WILMINGTON, Ohio — All of the hogs at an Ohio county fair were slaughtered, and the hog barn was set to be disinfected as a result of the swine flu.
There was a quarantine barn at the Clinton County Fair in Wilmington, Ohio Friday, July 14th.
“We got notification late this morning that we had a single case of H3N2 virus,” Scot Gerber, Agricultural Society president said Friday.
Fair officials said one of the hogs had a fever, and tests came back positive for swine flu. The hog barn was then off-limits, with only breeders and exhibitors allowed in.
“I noticed the sheriff all around it and I knew something wasn’t right,” Larry Satterphwaite said.
The nearly 280 hogs were set to be slaughtered Friday night. Officials would then disinfect the barn to make sure the virus doesn’t spread. This has sent shockwaves through the hog breeding community.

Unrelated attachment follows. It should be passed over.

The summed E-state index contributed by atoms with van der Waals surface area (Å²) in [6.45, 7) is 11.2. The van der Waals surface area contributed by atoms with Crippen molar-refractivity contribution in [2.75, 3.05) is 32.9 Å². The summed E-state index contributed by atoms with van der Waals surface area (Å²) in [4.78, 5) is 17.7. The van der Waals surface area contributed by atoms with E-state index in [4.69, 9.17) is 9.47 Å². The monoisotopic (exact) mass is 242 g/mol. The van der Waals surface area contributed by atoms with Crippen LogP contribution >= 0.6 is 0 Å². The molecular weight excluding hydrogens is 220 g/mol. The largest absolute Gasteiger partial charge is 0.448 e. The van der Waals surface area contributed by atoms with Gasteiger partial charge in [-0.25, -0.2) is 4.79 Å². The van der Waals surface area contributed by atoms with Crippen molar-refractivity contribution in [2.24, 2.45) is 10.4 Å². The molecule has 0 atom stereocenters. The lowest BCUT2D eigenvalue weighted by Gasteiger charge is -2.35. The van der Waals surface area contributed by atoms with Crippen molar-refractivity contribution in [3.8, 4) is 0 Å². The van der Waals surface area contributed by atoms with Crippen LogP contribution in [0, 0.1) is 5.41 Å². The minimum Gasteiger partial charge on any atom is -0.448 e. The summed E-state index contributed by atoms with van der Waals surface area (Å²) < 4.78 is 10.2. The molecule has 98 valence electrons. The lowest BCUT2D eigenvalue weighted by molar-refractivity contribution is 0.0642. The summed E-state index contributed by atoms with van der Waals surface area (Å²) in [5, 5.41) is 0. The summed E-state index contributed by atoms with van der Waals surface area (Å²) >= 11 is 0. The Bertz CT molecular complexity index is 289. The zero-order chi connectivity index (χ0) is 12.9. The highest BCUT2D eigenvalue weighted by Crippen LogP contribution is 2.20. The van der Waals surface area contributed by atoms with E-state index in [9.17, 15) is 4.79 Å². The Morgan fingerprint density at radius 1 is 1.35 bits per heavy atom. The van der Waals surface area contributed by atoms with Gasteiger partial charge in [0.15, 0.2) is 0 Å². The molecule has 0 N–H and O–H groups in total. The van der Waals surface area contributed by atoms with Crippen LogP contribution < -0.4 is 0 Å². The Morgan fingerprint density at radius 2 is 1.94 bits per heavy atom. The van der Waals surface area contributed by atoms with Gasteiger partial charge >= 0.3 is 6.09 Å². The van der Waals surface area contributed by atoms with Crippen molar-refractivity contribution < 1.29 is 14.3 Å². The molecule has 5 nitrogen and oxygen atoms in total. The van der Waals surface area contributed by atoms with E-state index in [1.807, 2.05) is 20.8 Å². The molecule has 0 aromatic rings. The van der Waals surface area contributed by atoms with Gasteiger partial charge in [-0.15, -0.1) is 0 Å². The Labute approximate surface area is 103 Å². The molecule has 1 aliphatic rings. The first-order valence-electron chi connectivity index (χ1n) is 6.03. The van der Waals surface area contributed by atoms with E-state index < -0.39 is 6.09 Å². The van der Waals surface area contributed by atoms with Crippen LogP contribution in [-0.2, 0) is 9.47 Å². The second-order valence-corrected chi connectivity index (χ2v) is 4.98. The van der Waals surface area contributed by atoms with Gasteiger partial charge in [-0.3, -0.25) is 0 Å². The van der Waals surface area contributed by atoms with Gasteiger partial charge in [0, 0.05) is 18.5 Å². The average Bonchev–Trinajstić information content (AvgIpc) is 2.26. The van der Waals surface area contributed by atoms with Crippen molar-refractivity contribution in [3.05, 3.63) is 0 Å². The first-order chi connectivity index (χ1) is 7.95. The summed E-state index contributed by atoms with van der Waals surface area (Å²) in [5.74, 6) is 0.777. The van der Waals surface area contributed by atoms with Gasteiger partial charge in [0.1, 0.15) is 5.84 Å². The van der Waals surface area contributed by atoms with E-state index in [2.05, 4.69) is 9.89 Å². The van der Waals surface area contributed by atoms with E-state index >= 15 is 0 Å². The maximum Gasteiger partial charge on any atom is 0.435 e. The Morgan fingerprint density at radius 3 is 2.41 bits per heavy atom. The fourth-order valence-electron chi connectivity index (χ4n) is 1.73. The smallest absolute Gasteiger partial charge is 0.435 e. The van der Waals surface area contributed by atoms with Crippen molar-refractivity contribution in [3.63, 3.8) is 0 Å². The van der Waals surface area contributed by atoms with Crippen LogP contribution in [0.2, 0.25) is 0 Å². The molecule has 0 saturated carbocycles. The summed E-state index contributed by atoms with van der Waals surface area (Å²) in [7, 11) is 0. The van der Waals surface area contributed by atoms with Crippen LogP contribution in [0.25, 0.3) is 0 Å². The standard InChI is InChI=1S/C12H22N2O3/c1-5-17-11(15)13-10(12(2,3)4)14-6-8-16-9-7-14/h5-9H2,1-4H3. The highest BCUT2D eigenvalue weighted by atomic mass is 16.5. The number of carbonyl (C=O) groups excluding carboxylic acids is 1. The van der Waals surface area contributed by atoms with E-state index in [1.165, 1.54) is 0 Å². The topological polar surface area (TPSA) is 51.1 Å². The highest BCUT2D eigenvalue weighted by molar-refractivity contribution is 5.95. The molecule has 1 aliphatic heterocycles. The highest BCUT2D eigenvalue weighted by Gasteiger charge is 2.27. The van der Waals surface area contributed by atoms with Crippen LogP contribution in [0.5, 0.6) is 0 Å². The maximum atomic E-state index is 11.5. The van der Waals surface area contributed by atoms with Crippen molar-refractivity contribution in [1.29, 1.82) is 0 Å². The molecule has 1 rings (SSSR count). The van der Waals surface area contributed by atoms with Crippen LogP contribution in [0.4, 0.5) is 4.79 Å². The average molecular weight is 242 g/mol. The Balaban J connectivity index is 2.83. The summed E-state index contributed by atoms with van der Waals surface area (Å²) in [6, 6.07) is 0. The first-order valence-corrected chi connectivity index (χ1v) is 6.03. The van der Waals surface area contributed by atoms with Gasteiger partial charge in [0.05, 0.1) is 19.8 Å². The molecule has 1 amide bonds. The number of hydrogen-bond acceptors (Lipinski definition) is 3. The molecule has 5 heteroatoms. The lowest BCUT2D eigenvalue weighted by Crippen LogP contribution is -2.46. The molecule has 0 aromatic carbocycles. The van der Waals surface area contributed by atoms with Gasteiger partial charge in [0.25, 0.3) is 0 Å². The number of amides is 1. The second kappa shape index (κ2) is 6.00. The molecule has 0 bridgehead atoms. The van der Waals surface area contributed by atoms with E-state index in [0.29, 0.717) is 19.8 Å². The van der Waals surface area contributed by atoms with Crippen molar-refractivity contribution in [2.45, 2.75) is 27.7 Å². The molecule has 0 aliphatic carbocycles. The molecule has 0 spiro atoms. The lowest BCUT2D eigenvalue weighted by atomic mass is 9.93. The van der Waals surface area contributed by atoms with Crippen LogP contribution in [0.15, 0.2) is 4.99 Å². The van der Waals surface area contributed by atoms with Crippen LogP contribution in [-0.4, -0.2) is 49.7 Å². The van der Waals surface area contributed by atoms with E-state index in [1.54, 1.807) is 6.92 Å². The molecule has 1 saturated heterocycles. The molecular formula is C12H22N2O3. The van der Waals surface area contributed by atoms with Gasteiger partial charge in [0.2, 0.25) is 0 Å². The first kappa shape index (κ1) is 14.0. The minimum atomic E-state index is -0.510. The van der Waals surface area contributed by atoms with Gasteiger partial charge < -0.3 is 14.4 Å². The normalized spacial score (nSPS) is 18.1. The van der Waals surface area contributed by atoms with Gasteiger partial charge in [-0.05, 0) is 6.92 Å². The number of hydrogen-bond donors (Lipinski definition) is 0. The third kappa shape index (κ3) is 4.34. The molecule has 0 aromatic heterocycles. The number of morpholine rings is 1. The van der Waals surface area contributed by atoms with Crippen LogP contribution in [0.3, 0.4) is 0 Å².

“It’s been a hard day. Got a lot of kids that have gilts or barrows or whatever that we were going to retain and now they’ve got to be slaughtered. It’s very unfortunate,” Joey Johnson, hog breeder said.
While the hog barn was quarantined, the rest of the fair was in full swing, and safe for visitors. However, health officials did warn that anyone feeling flu-like symptoms should see a doctor.
“If they have a fever, if they have a sore throat, if they have a dry cough in some way, the quicker the better in order to receive treatment because Tamiflu or an antiviral is effective if it’s caught quickly enough,” Pamela Walker-Bauer, Clinton County health commissioner said.
No human cases of swine flu have been reported.
“At the end of the day, we have to ensure the end user is getting a healthy product, and we do that,” Johnson said.
The CDC reports humans can be infected with H3N2. The infection is most commonly associated with prolonged exposure to pigs at agricultural fairs.